Photos Courtesy of Dave McKenna, Colin Hurd, Mark Hieronymus & Trevor Gong
The steady swing of a big leech pattern, the cold current against your legs, the spring air often feeling more winter like than we would prefer, and suddenly an electric jolt on the end of your line shocks you out of your coma. A jump and then another as the fish peels line off downstream.....
Long before the hook up, flights had to been booked, time off arranged, significant others appeased. Boxes of flies tied in every possible color combination and size. Little black leeches on up to monstrous strung-out creations. Four inch long fry patterns and little epoxy minnows. Who knows what the fish might want at any given time, but experience says don't get caught without enough variety.
Excitement builds on the flight in. Rivers appear winding through the landscape. Visions of hungry fish make getting on the water the top priority.
The boats are waiting and opening day is only hours away. Finally it is game time. Day 1 can be rewarding. Grabby fish that haven't seen a fly in months. Enjoy it while it lasts.
Not sure where to fish? Look for Arctic Terns crashing fry....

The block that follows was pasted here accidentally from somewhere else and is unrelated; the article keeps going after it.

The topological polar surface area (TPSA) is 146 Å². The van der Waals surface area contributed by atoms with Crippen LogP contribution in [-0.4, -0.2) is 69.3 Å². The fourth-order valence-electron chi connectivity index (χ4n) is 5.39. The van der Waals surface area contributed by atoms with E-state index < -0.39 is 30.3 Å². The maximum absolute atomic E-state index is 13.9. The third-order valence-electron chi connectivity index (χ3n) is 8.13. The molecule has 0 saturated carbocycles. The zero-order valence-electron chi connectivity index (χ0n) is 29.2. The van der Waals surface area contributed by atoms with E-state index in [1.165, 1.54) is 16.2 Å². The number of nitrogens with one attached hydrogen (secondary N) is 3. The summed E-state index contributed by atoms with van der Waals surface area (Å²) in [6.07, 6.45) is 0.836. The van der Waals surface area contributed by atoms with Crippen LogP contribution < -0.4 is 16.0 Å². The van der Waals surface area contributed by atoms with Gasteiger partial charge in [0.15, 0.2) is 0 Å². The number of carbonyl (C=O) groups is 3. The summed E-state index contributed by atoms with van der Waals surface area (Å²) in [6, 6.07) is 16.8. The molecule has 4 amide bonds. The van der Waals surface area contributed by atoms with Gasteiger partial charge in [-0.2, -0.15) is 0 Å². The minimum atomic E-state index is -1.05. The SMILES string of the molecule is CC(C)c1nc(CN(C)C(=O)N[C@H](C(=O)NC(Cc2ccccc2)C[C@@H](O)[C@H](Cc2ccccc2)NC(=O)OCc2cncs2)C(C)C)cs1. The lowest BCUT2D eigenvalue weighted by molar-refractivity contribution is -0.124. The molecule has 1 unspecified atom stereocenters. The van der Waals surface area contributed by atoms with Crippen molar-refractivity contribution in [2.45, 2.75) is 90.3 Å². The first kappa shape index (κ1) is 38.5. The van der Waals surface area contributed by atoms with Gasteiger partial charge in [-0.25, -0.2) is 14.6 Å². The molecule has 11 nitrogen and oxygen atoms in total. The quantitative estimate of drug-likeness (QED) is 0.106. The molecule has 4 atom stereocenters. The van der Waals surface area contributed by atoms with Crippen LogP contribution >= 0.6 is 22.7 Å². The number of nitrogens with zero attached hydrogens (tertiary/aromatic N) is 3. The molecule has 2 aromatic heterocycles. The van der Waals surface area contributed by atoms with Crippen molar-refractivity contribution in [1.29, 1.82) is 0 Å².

The big rivers of Bristol Bay are only one place to chase spring trout. Smaller streams in Southcentral also host hungry bows waiting to grab your fly.
The Kenai River is a favorite of spring anglers. Fishing opens at midnight, and during early June Alaska's famous Midnight Sun makes an early start possible. Hit the river at 11pm, find your spot and let the first cast fly at 12:01.
Combine the great trout fishing with the first wave of sockeye salmon and it is almost too much.
Although the sockeye fishing at the mouth of the Russian River where it meets the Kenai is crowded, the chance at the first fresh salmon in many months makes it worth the effort. Plus, you never know who you might end up standing next to.....
Wherever you choose to fish, the spring opener is the perfect way to kick off a season of Alaskan angling.